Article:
Anyway, I’m clear now on antifungals killing the yeast and the die-off and detoxing of the yeast is done by antioxidants or minerals like molybdenum. What I remember reading, which I got wrong, was something about molybdenum being the best at what it was supposed to be doing. So someone I think said molybdenum was well thought of as the best toxic releasing agent that we can use. What are other dead yeast removal substances or antioxidants? Oh, and did I get it right that kefir was an antifungal. I thought is was a probiotic. Do probiotics kill yeasts? Not clear on that one. I thought store bought bifido and lactobacillius were replacements of good flora, but if probiotics kill fungus, they must do both? Are liver detoxifiers like milk thistle, and certain mushrooms like the purple reishi antler mushrooms, and purple kculli optimized corn extract and biomass, known for their antioxidant and free radical activity, known for strengthening the liver also known as yeast extricators. I guess any liver detoxifier helps the liver when its full of yeast among all the other bodily toxins. So if one wanted a good maintenance anti fungal, would it be SF722 undecenoic acid, and by maintenance I mean when one cheats on sugar and wants to make sure they haven’t started an overbalance of flora, what do you guys use as a deterrent.January 20, 2012 at 10:27 am #71220
Quote: Is there a specific blood test that can be had to give one a quick yeast level?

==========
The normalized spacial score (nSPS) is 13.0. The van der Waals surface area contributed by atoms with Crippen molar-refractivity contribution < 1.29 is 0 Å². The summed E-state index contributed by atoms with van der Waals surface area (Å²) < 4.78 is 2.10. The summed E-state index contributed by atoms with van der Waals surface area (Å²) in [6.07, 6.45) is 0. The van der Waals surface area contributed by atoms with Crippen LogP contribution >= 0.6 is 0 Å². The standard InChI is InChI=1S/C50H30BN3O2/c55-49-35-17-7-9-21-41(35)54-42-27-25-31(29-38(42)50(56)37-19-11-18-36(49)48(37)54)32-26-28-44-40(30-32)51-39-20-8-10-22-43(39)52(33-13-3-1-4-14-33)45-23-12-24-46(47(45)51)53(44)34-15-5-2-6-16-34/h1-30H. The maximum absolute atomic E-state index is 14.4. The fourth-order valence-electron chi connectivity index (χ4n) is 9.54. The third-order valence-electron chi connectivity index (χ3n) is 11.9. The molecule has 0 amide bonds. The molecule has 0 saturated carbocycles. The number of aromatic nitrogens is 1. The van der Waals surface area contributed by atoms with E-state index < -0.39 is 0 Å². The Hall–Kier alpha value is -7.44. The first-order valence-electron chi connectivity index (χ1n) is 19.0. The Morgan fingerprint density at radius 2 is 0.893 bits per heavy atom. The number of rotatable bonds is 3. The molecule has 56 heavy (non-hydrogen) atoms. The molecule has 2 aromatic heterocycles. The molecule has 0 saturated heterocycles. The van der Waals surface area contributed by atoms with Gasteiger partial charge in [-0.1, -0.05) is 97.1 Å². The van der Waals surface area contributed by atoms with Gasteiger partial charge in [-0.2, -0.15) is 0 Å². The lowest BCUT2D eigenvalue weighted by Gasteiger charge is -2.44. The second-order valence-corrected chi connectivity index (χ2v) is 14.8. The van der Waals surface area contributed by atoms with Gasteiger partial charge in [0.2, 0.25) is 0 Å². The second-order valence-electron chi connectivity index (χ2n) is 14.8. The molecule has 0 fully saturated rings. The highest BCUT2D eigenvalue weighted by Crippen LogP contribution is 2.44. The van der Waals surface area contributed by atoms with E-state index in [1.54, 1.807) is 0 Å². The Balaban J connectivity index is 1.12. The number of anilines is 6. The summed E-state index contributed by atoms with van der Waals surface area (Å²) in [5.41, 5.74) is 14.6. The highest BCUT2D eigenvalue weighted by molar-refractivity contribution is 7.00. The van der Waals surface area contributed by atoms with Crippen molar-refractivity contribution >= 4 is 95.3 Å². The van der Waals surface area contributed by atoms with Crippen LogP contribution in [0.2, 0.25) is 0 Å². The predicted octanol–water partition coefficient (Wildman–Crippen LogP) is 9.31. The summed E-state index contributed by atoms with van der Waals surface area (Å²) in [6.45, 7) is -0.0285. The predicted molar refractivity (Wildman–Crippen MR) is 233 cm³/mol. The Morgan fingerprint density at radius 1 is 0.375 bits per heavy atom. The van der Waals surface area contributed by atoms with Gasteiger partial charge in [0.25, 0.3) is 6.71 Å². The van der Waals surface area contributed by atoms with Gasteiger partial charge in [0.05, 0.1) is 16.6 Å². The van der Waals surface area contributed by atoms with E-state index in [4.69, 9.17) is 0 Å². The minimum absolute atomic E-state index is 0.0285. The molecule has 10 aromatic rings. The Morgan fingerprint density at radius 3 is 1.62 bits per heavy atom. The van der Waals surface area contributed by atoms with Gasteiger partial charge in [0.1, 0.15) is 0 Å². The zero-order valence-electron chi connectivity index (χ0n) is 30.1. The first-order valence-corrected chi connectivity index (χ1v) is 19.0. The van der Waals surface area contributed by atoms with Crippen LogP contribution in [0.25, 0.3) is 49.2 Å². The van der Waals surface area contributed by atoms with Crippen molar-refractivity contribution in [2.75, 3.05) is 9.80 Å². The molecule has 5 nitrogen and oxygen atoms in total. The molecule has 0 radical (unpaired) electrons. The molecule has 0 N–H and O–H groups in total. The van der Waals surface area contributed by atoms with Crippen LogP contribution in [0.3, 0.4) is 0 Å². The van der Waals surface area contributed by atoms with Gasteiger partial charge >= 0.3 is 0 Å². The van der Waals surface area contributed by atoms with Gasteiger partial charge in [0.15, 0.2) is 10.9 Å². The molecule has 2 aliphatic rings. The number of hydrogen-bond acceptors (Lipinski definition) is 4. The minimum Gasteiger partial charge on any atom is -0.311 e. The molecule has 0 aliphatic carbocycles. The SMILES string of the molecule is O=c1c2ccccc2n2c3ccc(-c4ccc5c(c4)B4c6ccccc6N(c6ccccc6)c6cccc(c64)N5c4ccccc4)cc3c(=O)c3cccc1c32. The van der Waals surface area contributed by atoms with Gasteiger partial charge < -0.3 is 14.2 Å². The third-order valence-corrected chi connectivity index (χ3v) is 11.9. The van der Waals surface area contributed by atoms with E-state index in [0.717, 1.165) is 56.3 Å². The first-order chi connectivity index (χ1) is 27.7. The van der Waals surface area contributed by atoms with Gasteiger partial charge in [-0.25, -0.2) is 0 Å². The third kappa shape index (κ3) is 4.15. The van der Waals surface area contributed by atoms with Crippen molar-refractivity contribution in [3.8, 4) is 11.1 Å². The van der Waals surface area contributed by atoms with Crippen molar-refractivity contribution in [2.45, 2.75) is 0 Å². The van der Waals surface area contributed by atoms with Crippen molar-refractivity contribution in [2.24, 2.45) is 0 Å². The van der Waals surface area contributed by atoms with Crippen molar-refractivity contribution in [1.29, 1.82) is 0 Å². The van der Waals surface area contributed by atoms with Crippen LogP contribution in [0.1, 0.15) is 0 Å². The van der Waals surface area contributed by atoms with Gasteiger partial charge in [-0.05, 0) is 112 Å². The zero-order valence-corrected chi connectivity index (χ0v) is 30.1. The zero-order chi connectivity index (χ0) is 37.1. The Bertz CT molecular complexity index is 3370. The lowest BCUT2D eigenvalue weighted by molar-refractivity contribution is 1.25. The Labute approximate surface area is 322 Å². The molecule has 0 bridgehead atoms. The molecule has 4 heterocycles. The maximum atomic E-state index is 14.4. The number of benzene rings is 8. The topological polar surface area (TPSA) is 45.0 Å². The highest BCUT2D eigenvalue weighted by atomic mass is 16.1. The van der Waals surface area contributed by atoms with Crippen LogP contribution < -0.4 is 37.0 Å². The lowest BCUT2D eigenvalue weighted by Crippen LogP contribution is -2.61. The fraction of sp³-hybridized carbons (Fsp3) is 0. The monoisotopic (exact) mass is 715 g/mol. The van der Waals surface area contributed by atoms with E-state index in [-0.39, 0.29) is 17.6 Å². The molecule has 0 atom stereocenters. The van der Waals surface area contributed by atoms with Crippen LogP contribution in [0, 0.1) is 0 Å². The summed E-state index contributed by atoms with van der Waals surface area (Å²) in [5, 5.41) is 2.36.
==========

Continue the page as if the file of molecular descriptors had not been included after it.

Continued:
Reply: Check some of Jorge’s posts as he’s a big fan of tests.
Quote: … where do the yeast specifically lie percentage wise, blood %, high intestine %, because I have a theory that there is a lot of yeast in the blood when the intestinal flora is imbalanced.
Reply: No doubt you hear the mention of Candida in the bloodstream often enough, but to be honest, this is a rather rare form of Candida, and I’ve never know of anyone on the forum to actually have this type of Candida. That’s probably because people who join the forum are more adapt at searching out for themselves the cause of their health problems and therefore avoid prolonging the treatment. Once Candida has progressed to a point of actually entering into the bloodstream, it’s no longer a simple Candida infestation; instead it’s referred to as Candida sepsis, which means that it’s now a body-wide infection. At this point it’s extremely difficult to treat and is usually necessary to treat in a hospital. The death rate from late stage Candidiasis, or Candida sepsis, is estimated to be as high as 70%. This is why we try to convince people to treat the infestation as soon as possible instead of putting the treatment off for even a week or until after a holiday or birthday or any of the many ‘special’ days that they believe warrant avoiding the treatment. But it seems that a lot of members want to become ‘accustomed to the diet” very slowly leading us to believe that they assume that the infestation won’t grow any worse, but as you see, this way of thinking can be dangerous.